The rest of Koeman’s disastrous decisions came in the second half in the form of substitutions. With Araujo having to go off injured at the halftime break, the Dutchman’s decision to bring on Roberto was mind-boggling, considering Oscar Mingueza was sitting on the bench.

Ronald Koeman was the worst performer of the game yesterday. (Photo via Imago)

The second bad decision was to take Dembele off when the game was far from being over at 3-2. Dembele offered a major threat going forward and was the only threat, along with Lionel Messi for Barça. The possibility of an equaliser was still there, as the Valencian outfit were still attacking, and the decision to bring on Sergino Dest to solidify the back was costly when a fourth goal was required.  

Finally, as seen on many occasions throughout this campaign, Koeman decided to blindly throw on subs in the form of attackers. 

The Dutchman does not seem to understand that he does not have to use all five, it is just a precaution for this crazy season. Throwing on player after player often does more harm than good, as it can disrupt the rhythm of the team. The final three subs on the night offered nothing going forward, and when Barça needed a fourth, the tools needed were on the bench. 

Ronald Koeman’s poor in-game management has been on show all season, but this game takes the cake.    

3. An overreliance on Messi

Although the first half can be deemed heaven compared to what followed, a factor that stuck out like a sore thumb was Barcelona’s continued reliance on Lionel Messi. Barça started the half very quickly with two chances for Pedri but for 22 minutes after did nothing due to Messi’s inability to get into the match. 

The Catalan side were very predictable, and no one was able to step up to offer a threat to Levante. It was once again down to Messi to break the deadlock and continue to create the chances throughout the rest of the half. Ousmane Dembele stepped up to help, but it is a worry that the Frenchman, along with others, could not do it on their own.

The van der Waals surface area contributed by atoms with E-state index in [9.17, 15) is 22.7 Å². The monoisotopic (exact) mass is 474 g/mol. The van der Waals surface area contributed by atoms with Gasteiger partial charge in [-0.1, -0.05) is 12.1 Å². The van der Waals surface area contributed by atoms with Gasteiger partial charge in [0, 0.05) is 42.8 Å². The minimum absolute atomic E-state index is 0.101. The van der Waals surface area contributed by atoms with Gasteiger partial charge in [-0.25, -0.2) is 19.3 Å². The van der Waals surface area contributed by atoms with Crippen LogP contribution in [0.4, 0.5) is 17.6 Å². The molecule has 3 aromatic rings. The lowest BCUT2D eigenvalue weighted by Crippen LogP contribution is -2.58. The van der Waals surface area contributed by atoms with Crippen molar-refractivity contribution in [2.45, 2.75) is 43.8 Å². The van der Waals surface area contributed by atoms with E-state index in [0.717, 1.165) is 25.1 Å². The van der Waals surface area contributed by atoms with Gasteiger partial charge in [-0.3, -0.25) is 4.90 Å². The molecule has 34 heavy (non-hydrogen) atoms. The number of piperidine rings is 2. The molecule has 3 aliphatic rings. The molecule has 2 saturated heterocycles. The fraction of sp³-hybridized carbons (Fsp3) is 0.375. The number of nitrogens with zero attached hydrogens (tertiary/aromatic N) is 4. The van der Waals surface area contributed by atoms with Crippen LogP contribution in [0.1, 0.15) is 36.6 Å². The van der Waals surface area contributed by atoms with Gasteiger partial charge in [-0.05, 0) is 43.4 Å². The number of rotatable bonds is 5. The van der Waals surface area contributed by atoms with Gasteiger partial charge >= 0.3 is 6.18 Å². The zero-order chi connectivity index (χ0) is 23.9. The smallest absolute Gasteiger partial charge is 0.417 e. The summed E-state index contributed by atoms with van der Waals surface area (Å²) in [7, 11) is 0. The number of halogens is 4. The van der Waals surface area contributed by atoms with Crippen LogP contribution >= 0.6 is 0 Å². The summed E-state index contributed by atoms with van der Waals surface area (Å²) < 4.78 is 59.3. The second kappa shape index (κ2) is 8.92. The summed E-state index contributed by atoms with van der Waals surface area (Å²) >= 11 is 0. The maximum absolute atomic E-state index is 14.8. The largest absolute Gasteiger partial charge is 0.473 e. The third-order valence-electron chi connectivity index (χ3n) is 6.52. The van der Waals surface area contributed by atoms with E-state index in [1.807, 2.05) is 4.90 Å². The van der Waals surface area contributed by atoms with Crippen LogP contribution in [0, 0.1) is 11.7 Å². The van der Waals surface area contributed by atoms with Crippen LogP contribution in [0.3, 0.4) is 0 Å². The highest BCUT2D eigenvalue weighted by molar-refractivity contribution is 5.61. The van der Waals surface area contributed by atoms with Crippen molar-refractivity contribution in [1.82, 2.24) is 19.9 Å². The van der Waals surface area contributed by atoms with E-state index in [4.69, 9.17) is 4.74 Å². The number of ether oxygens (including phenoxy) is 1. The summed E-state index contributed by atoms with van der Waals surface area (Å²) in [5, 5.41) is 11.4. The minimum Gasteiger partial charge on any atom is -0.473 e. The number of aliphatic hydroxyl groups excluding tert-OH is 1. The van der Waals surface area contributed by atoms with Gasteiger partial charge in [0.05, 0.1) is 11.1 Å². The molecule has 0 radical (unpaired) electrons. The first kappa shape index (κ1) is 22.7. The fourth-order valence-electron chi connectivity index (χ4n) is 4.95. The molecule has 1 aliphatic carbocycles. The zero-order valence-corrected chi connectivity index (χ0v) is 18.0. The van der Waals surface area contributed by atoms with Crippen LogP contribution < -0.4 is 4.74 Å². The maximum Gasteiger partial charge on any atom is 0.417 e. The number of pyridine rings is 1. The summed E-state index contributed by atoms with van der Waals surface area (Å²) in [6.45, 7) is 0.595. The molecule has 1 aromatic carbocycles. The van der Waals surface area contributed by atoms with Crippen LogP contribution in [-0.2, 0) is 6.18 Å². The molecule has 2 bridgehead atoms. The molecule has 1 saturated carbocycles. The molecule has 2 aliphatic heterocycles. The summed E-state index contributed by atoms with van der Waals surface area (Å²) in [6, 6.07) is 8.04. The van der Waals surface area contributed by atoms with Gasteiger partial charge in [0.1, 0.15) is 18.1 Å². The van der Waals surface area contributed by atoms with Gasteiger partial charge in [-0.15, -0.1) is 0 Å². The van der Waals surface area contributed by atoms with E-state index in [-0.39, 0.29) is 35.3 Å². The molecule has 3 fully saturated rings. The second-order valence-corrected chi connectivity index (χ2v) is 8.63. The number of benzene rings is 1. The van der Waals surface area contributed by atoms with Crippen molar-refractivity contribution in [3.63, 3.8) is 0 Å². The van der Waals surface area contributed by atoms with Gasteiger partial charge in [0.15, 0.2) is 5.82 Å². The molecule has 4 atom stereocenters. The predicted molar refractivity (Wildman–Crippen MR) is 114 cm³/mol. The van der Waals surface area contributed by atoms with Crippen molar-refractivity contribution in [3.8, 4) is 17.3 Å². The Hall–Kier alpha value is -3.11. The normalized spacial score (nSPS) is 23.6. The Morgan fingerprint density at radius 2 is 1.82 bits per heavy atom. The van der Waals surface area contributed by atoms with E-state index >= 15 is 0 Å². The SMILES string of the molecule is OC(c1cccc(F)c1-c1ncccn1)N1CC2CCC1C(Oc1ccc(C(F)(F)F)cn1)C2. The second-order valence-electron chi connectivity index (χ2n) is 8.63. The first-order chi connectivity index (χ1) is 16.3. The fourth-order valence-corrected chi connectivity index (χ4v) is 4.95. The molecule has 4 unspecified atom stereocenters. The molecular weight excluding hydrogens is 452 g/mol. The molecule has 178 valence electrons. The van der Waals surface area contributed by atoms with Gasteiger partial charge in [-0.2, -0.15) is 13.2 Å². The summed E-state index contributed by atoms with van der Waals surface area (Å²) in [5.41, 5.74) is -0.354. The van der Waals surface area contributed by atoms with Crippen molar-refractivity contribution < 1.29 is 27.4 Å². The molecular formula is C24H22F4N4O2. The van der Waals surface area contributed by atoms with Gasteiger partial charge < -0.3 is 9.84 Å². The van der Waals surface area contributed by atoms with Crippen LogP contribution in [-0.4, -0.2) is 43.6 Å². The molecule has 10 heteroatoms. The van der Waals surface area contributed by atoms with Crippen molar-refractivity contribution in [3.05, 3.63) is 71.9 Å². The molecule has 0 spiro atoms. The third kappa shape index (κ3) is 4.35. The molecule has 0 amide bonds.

The age old problems for Barça. (Photo via Imago)

This was evident again in the second half as Messi was involved in the third goal, but once Dembele went off, Barcelona looked like they were done. 

The team has relied on Messi’s brilliance for too long now, and if the Argentine is to stay, it must be a necessity to bring in world-class talent to aid him in the club’s pursuit of the biggest trophies. 

If it were not for the six-time Balon D’or winner, where would the club be this season? Will he be here to save the club next season? The answer to that question alone should scare everyone associated with the club.   

Europe is full of fantastic leagues and over the course of my career I hope to tell stories from each one. Pep Guardiola’s Barca side brought my attention as a kid to La Liga and more specifically FC Barcelona, and still to this day is the greatest team I’ve ever seen play. Thierry Henry once said “If you tell me that you love football and you don’t love Barcelona, you’ve a problem”. This is a statement I’m 100% behind and for me, it’s why FC Barcelona has to be a part of my journey as a writer.